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Artists for Artists

What I’ve got for you this week is a story I found quite disheartening in a lot of ways. I was whiling away/wasting a little time on Twitter and I came across a news report of a mural of Michelle Obama that had been installed in Chicago. It turned out that the mural (and I’m not going to name the artist here because I don’t want to push any more traffic his way), which had been crowd-funded, had also been plagiarised, copied exactly from a work done by a young artist named Gelila Lila Mesfin, with no attempt at attribution or giving credit for her work. (This is a pretty good news story covering the issue)

Social media exploded (which I guess is good), the plagiarist reacted fairly badly, but last we heard the two were in some sort of negotiations over the thing, which I hope ends up with Ms. Mesfin getting both full credit for the work as well as some money. We shall see.

I found the whole thing depressing, as I said, because it was such a blatant theft and I would really have liked to believe that someone who thought of themselves as an artist would do that to another artist. I mean, I know how much of my energy and how much of myself goes into anything that I write, and I assume the same is true for the work done by other artists. As a result, I can’t imagine stealing that, or pretending that it was mine. I know how hard it is. I wouldn’t be able to take something that someone else had poured so much into and say that I had done it.

I also like to think that my writing, whatever else may be good or bad about it, is mine, and that’s important. Even leaving aside the issue of ripping off someone else’s work, I wouldn’t ever be able to say that a piece of writing done by something else was mine, because it isn’t. I would take genuinely zero satisfaction in putting out a piece of work that I hadn’t created, because no matter how much people liked it, it wouldn’t matter, because I didn’t do it.

Finally, it seems to me the whole point of being an artist (of whatever sort) is that you create. Again, whether you like what I write or you don’t, I wrote that. I made something that wasn’t there before. That’s very much the whole point of saying that I’m a writer. It would be a frankly bizarre sort of act to be claiming to be a creator when I wasn’t. I can’t imagine what the point of it all could possibly be.

I feel like all of this should be thoroughly straight-forward and obvious, but then something like this mess over the weekend happens and it makes me doubt. I think artists have more than enough challenges to deal with in society without sticking the knife into each other by stealing work. I would like to think that artists should understand better than anyone else how difficult it is to make your way in a creative field, and not sabotage a colleague’s efforts by ripping them off.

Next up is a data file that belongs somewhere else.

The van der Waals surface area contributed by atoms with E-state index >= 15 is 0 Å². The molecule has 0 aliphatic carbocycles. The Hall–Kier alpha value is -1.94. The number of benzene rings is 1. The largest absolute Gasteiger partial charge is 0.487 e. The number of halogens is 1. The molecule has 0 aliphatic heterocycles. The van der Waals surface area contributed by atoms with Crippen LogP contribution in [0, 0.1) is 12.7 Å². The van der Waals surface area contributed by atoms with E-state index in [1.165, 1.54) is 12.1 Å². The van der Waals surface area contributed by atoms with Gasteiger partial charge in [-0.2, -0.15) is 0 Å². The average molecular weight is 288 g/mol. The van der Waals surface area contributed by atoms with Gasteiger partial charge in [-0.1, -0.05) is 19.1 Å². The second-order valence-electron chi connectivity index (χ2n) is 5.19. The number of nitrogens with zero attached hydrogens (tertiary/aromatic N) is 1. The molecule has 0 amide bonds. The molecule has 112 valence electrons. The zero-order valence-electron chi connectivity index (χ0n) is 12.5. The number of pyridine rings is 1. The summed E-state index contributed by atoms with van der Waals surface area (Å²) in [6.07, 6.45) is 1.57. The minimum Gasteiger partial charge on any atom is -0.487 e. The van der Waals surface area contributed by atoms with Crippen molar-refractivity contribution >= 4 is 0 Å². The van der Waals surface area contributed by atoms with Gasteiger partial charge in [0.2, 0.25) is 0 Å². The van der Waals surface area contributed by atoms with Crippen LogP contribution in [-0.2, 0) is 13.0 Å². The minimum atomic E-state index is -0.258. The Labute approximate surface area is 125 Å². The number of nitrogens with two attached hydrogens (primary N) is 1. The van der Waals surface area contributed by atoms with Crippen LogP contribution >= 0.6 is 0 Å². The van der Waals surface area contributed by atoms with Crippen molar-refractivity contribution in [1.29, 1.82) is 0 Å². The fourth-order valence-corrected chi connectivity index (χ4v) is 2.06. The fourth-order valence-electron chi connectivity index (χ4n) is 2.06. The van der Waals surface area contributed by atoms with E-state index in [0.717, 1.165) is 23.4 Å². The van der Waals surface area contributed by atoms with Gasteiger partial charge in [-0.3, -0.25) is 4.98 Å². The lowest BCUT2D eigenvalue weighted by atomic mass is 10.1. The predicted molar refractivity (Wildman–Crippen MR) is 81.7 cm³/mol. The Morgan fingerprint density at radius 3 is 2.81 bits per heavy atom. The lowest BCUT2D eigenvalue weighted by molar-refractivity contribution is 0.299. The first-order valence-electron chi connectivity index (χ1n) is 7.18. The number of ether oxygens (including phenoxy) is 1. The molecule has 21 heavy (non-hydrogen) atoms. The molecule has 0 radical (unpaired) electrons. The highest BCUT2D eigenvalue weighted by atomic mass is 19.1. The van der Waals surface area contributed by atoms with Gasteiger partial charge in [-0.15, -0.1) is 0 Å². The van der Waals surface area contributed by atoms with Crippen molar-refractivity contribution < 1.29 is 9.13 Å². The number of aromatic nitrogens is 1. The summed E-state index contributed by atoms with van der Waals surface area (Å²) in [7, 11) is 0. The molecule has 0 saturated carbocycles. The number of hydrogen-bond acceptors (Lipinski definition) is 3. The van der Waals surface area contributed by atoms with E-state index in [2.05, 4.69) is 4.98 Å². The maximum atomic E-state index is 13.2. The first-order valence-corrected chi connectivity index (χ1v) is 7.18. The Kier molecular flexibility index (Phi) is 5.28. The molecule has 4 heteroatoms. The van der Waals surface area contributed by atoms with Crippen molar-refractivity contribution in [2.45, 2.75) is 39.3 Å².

Artists need to be on each other’s side, boost each other’s work, and be each other’s support system. Artists should be the best allies other artists have. I would like to think that’s automatic, but clearly it isn’t necessarily the case. Let’s all try to do as well as we can.

Thanks for reading.

——

It’s a little bit more than a month until the 2017 Limestone Genre Expo! I attended for the first time last year and will be back again this year. Renaissance Press will be there as well, which means you will be able to buy either of my books, if you like, and I will be at the table frequently so you can come and say hi if that seems like the sort of thing you might enjoy. I will also be participating in some of the panel discussions again, and I’m already looking forward to all of it. Limestone is a growing convention for basically any time of writer or lover of writing, and I would love to see you there. Details here..

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Limestone Genre Expo

I spent this past weekend at the Limestone Genre Expo in Kingston, and I thought I’d write a little about that today. Limestone is a very young convention for readers and writers of ‘genre fiction’ (which is one of those tricky terms I feel like I should write about sometime), in this case SF, fantasy, horror, mystery, and romance. By ‘very young’ I mean this was the second one, and to my somewhat untutored eye they’re doing very well indeed.

It was a really fun two days of excellent programming on writing and ideas I enjoy, as well as a chance to pick up some new reading material (which of course I did) and even engage in the dreaded Networking, at which I am awful but know I must persist at attempting. It’s a little concerning to be utterly useless at a skill (or set of skills) that we are constantly told is essential to our survival in modern society, but fortunately at conventions like Limestone everyone is fairly relaxed and many people are just as excited to meet you as you are to meet them. So I was glad to make some new connections and renew some previously-made ones.

I was also pleased at the opportunity to hone my conventioning (I just invented the heck out of that word) skills. What I mean by this is that when you watch certain people they know exactly how to be a good panelist – to contribute energy to a discussion without taking it over, and to talk about their ideas without talking excessively about themselves – or to be a good moderator, which seems to be mostly getting out of the way but knowing when to provide the occasional deft nudge to a conversation. (Unless you’re Derek Kunsken, in which case you rule with a mighty fist of iron) It’s subtly but significantly different from the world of academic conferences, and I’m still learning how to fill both roles as well as I might. It’s great that events like Limestone are there as proving grounds.

It was also great to see many people who are even younger in their craft as writers than I am getting inspiration and encouragement and advice in a welcoming environment. I hadn’t really thought about it much before Can*Con last year and now Limestone, but it is so wonderful to have events like these to help bring along fresh cohorts of writers. We will all benefit from their stories and I think smaller-scale events like Limestone are excellent places to start getting engaged with the wider literary world. I hope I may have been of some assistance to someone who is starting to find their way with their art.